Fiat Grande Punto & Punto Evo
The Grande Punto, replacing the best-selling earlier car of the same name, was launched to the public at the Frankfurt Motorshow 2005. A totally new vehicle, it is also very different offering, being much bigger, roomier and safer than its predecessor.
Developed by Italdesign-Giugiaro together with the Fiat Centro Stile, the styling of the Grande Punto is modern, elegant and distinctly ‘Italian’, whilst the interior is welcoming but functional.
Constrained by crash and pedestrian impact legislation, the front is a more rounded shape whilst the bonnet is steeply angled to blend into the windscreen, well combining sportiness and aggressiveness. Very noticeable are the small quarterlights in the front doors and the chunky mirrors mounted on the doors. At the rear the vertically aligned lights mounted high up continue the Punto tradition.
The interior shows more of the Italian design flair, with a radical coloured strip running across the dashboard matching the trim. In practical terms, the Grande Punto offers plenty of space for even the tallest of driver/passenger combinations as well as a large boot. Headroom is excellent, and the driving position is fully adjustable, both seat and steering wheel. Significant reductions in NVH (Noise, Vibration, Harshness) give a high level of comfort, whilst systems such as the Dualdrive electric power steering make the job of driving the Grande Punto easier than ever. Dualzone climate control, an outstanding stereo system and ergonomic seats (also available with an anti-whiplash system for the head restraints) all contribute to the comfort.
Safety, as with all modern cars, plays a significant role in the Grande Punto. Up to seven airbags (front, side, window and drivers knee) can be specified whilst three point seatbelts with pre-tensioners and load limiters, five head restraints and a fire protection system are standard. The structure, which has an all new chassis, is also designed for safety with special attention to doors, bonnet and the fascia crossbeam. In EuroNCAP tests, the Grande Punto scored the maximum 5 stars.
Active safety includes ABS with EBD (Electronic Brakeforce Distribution), ESP, Hill Holder, ASR (traction control) and MSR (prevents wheels locking when changing down).
Dynamically the Grande Punto is also a step forward. A conventional suspension layout uses MacPherson struts at the front plus an anti-roll bar and a torsion beam axle at the rear. Careful optimisation of weights, such as pressed steel (ilo cast iron) front arms and other optimisations have meant that the handling is crisp and despite the increased size of the car, agility is still excellent. The brakes are matched to the job and use discs at the front and either drums or discs at the rear, depending on the version.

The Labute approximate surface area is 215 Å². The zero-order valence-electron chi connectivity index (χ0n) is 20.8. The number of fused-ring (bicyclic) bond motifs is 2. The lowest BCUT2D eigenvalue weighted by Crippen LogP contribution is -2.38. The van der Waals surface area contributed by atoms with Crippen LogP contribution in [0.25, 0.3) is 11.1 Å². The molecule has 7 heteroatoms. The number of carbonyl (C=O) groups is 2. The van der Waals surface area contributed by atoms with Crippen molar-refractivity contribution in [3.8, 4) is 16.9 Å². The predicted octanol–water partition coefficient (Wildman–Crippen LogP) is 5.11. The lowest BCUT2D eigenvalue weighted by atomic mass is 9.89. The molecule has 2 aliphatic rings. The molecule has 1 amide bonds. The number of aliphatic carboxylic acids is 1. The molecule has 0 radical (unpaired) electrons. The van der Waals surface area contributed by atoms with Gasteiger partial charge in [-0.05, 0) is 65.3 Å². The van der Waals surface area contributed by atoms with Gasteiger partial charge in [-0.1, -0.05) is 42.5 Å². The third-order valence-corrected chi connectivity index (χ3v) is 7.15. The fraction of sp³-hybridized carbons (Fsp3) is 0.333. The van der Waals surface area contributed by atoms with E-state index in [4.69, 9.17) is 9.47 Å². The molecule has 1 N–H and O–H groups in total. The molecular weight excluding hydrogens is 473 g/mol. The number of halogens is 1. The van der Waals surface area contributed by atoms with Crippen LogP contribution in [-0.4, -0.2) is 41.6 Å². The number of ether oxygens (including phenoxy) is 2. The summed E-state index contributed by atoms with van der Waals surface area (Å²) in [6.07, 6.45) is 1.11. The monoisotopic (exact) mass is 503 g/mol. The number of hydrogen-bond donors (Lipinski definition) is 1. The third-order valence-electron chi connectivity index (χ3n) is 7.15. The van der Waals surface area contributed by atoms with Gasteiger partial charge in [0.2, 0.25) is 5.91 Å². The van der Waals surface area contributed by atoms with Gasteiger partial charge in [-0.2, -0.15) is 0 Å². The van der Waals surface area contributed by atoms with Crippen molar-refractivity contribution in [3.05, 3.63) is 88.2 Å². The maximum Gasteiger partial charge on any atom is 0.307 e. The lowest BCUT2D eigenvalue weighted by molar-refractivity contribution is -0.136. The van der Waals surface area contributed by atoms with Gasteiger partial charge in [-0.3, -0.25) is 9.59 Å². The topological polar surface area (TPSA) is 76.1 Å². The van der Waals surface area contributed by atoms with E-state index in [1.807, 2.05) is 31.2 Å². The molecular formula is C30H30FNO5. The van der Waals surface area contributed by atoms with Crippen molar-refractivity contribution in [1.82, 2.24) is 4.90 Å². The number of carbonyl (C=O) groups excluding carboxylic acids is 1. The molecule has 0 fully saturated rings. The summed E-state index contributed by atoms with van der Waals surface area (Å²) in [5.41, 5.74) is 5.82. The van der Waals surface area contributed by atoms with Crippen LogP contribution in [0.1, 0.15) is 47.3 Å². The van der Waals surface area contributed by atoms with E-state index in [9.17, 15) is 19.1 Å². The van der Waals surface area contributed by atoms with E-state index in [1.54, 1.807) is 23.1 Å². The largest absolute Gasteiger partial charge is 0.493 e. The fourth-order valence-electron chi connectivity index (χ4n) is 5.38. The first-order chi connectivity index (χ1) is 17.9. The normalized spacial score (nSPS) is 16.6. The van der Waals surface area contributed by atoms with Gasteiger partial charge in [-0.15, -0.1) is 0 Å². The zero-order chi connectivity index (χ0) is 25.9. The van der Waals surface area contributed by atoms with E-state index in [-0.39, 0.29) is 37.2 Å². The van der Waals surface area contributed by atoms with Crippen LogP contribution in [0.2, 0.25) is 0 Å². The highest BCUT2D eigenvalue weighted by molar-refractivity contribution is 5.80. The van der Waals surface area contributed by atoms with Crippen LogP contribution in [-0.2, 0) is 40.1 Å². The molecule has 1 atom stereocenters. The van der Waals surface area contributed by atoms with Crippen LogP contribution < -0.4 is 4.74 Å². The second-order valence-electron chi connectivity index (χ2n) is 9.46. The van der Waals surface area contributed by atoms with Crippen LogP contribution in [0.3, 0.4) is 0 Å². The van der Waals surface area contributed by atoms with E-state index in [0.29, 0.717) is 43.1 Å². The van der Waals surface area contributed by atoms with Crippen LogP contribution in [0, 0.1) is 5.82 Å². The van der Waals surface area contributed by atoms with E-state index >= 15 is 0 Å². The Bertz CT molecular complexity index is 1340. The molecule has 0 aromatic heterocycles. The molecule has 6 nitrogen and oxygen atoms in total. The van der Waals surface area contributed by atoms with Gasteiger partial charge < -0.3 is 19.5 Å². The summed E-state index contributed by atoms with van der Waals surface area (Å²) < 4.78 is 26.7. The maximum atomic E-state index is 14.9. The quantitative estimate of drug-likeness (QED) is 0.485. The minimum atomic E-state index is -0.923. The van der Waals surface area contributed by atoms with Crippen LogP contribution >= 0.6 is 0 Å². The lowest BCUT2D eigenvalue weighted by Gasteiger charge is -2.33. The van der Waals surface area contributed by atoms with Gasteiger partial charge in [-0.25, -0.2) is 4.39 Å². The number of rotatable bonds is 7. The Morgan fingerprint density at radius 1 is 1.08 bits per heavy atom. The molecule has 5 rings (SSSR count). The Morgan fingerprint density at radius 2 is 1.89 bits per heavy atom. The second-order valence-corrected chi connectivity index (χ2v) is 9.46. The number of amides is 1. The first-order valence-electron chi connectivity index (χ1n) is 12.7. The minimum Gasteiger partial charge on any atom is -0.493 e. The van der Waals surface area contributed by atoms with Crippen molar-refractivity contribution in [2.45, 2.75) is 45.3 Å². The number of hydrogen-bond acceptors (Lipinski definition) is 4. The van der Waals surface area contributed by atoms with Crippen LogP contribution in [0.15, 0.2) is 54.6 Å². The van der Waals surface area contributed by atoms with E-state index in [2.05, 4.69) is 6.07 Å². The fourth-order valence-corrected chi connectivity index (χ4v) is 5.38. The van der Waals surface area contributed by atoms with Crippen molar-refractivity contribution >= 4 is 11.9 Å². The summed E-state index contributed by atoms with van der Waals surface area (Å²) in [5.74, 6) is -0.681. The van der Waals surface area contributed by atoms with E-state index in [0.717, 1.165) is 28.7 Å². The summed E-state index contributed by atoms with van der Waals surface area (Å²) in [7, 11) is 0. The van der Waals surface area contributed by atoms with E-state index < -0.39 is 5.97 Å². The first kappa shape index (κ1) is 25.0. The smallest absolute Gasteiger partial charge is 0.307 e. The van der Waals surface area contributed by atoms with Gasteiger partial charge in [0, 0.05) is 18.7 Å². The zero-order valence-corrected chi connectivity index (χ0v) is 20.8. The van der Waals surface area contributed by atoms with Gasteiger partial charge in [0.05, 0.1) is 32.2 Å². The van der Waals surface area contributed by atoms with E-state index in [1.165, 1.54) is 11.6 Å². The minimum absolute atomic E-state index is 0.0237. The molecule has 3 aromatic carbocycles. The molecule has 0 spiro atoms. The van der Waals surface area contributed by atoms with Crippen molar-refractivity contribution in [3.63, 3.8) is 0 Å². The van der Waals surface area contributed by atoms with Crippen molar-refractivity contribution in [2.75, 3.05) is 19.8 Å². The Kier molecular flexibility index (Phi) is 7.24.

The power comes from a mix of petrol and diesel engines. The two petrol engines available at launch were both developments of the well tested and used FIRE engines, the 1.2 8v unit now has 65bhp, whilst the 1.4 8v has 77bhp. The same applies to the diesels, based on the 1.3 and 1.9 MultiJet units already known. In the Grande Punto the 1.3 16v unit is available with either 75bhp or 90bhp (the latter with a variable geometry turbine) whilst the 1.9 unit has either 120bhp or 130bhp. All engines meet Euro 4 emissions levels. Shortly after the launch another petrol engine was added to the range, a 1.4 16v unit, known as StarJet. This produced 95bhp but thanks to a combination of variable valve timing, variable inlet ducts and a port deactivation system, consumes and pollutes little.
Transmissions are five-speed for all the 8v petrol engines and the 75bhp MultiJet, whilst the 1.4 16v StarJet, 90bhp MultiJet and 1.9 MultiJet units have six-speed boxes. Shifting is via cable operation, with hydraulic clutch actuation.
Various options are available, from the normal, such as cruise control and parking sensors, to the full glass roof, the front part of which opens. The list also includes 'Blue&Me' a hands free phone system and USB port for an MP3 music player, rain sensor, tyre pressure sensors, supplementary heater and so on. As befitting a volume model sold in many markets, a diverse range is available, with 2 body types (3 or 5 doors), 4 trim levels, 7 engines, 13 body colours and 12 types of interior (See the interiors). Early 2007 saw a host of changes to the interiors, with new fabrics, seats, dashboard materials and colours available.
Geneva 2007 saw the relaunch of the Abarth brand which included the announcement of the hottest Grande Punto to date, a 1.4 turbocharged version with 155bhp, or 180bhp with an optional aftermarket fit kit. See the dedicated page for more information.
2007 also saw the introduction of a new 120bhp turbocharged 1.4 16v petrol engine, still based on the FIRE. Known as T-Jet, this small capacity unit provides the power and torque of larger capacity naturally aspirated units, but with lower emissions and fuel consumption. It is also a small and light unit, benefitting both packaging and handling. Late 2007 saw the red logo introduced onto the Grande Punto. Dual fuel powered Punto powerplants were also launched, both one using petrol and methane and one using petrol and LPG. both these units were based in the 1.4 8v FIRE engine.